Osteoarthritis Fact Sheet
On this Page
- What is osteoarthritis (OA)?
- What are the signs and symptoms of OA?
- How many people get OA?
- What causes OA?
- What are the risk factors for OA?
- What are the risk factors for OA?
- How is OA treated?
- What are the complications of OA?
- How can someone with OA improve their quality of life?
- More Information
Osteoarthritis (OA) is the most common form of arthritis. It is sometimes called degenerative joint disease or "wear and tear" arthritis. It most frequently occurs in the hands, hips, and knees.
With OA, the cartilage and bones within a joint begin to break down. These changes usually develop slowly and get worse over time. OA can cause pain, stiffness, and swelling, and can result in disability.
- Pain or aching.
- Decreased range of motion.
OA affects over 30 million US adults.
OA is caused by damage or breakdown of joint cartilage between bones.
- Joint injury or overuse (such as knee bending and repetitive stress on a joint).
- Age—The risk of developing OA increases with age.
- Gender—Women are more likely to develop OA than men, especially after age 50.
- Being obese—Extra weight puts more stress on joints, particularly weight-bearing joints like the hips and knees.
- Genetics—People who have family members with OA are more likely to develop OA. People who have hand OA are more likely to develop knee OA.
- Race— Some Asian populations have lower risk for OA.
OA is diagnosed through a physical examination and review of symptoms, X-rays, and lab tests.
OA should be diagnosed by a doctor, particularly a rheumatologist who specializes in arthritis and other related conditions.
Doctors usually treat OA with a combination of therapies, which may include the following:
- Physical activity.
- Medications, including prescription drugs and over-the-counter pain relievers.
- Physical therapy with muscle strengthening exercises.
- Weight loss.
- Supportive devices such as crutches or canes.
- Surgery (if other treatment options have not been effective).
In addition to medical treatment, people with OA can gain confidence in managing their condition with self-management strategies proven to reduce pain and disability, so they can pursue the activities important to them. People with OA can relieve pain and improve function of your joints by learning and using five simple and effective arthritis management strategies.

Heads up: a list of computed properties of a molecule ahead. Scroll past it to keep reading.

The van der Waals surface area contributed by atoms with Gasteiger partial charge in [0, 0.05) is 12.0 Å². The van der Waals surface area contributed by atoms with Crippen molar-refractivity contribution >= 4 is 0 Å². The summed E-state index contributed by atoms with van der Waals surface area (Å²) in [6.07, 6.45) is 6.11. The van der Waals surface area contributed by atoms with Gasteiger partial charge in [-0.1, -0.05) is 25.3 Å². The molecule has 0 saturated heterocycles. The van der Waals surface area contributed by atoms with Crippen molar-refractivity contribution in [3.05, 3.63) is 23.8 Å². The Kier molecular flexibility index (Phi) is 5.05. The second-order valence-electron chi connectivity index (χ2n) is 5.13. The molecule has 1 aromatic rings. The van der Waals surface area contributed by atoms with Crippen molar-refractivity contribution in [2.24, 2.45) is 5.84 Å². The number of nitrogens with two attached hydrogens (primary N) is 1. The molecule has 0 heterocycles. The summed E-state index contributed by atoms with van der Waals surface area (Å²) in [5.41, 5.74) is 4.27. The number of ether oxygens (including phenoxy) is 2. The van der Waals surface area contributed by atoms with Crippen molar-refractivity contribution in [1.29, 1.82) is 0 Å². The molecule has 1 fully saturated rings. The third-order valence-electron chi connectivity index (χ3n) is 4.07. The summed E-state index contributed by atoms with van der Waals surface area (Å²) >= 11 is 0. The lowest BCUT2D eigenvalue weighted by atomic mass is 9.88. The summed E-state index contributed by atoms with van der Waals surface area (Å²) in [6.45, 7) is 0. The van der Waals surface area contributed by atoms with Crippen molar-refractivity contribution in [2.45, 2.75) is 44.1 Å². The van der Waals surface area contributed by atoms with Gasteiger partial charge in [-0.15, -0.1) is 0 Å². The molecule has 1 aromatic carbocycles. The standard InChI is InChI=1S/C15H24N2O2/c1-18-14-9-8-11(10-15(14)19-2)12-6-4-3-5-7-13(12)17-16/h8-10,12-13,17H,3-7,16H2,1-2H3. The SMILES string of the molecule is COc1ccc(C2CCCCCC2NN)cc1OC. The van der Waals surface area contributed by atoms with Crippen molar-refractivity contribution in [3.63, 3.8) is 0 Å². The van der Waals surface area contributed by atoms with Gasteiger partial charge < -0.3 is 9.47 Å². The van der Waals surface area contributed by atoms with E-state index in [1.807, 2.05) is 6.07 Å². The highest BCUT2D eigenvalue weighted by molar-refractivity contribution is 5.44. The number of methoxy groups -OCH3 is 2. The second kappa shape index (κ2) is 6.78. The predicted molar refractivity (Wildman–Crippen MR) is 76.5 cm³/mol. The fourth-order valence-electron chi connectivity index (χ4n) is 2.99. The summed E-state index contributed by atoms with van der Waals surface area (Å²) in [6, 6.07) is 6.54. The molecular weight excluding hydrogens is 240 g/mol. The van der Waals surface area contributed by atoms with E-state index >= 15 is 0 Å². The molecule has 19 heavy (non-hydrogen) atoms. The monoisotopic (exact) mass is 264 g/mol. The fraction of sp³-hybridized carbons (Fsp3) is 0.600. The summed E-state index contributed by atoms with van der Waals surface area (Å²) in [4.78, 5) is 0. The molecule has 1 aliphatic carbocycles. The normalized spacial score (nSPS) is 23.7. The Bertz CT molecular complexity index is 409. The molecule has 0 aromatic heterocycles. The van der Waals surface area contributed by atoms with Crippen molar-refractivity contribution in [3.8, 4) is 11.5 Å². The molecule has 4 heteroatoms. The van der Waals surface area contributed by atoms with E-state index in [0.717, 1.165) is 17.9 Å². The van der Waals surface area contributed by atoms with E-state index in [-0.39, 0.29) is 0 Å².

Osteoarthritis can cause severe joint pain, swelling, and stiffness. In some cases it also causes reduced function and disability; some people are no longer able to do daily tasks and, in some cases, are not able to work. Severe cases may require joint replacement surgery, particularly for knee or hip OA.
- Get physically active. Experts recommend that adults engage in 150 minutes per week of moderate physical activity, or 30 minutes a day for 5 days. Moderate, low impact activities recommended include walking, swimming, or biking. Regular physical activity can also reduce the risk of developing other chronic diseases such as heart disease, stroke, and diabetes. Learn more about physical activity for arthritis.
- Go to effective physical activity programs. For those who worry about making OA worse or are unsure how to exercise safely, participation in physical activity programs can help reduce pain and disability related to arthritis and improve mood and the ability to move. Classes take place at local Ys, parks, and community centers. These classes can help people with OA feel better. Learn more about CDC-recommended physical activity programs.
- Join a self-management education class, which helps people with arthritis and other chronic conditions—including OA—understand how the arthritis affects their lives and increase their confidence in controlling their symptoms and living well. Learn more about the CDC-recommended self-management education programs.
- Lose weight. For people who are overweight or obese, losing weight reduces pressure on joints, particularly weight bearing joints like the hips and knees. Reaching or maintaining a healthy weight can relieve pain, improve function, and slow the progression of OA.
- Osteoarthritis—MedlinePlus, National Library of Medicine
- Osteoarthritis—American College of Rheumatology
- Page last reviewed: January 9, 2017
- Page last updated: February 2, 2017
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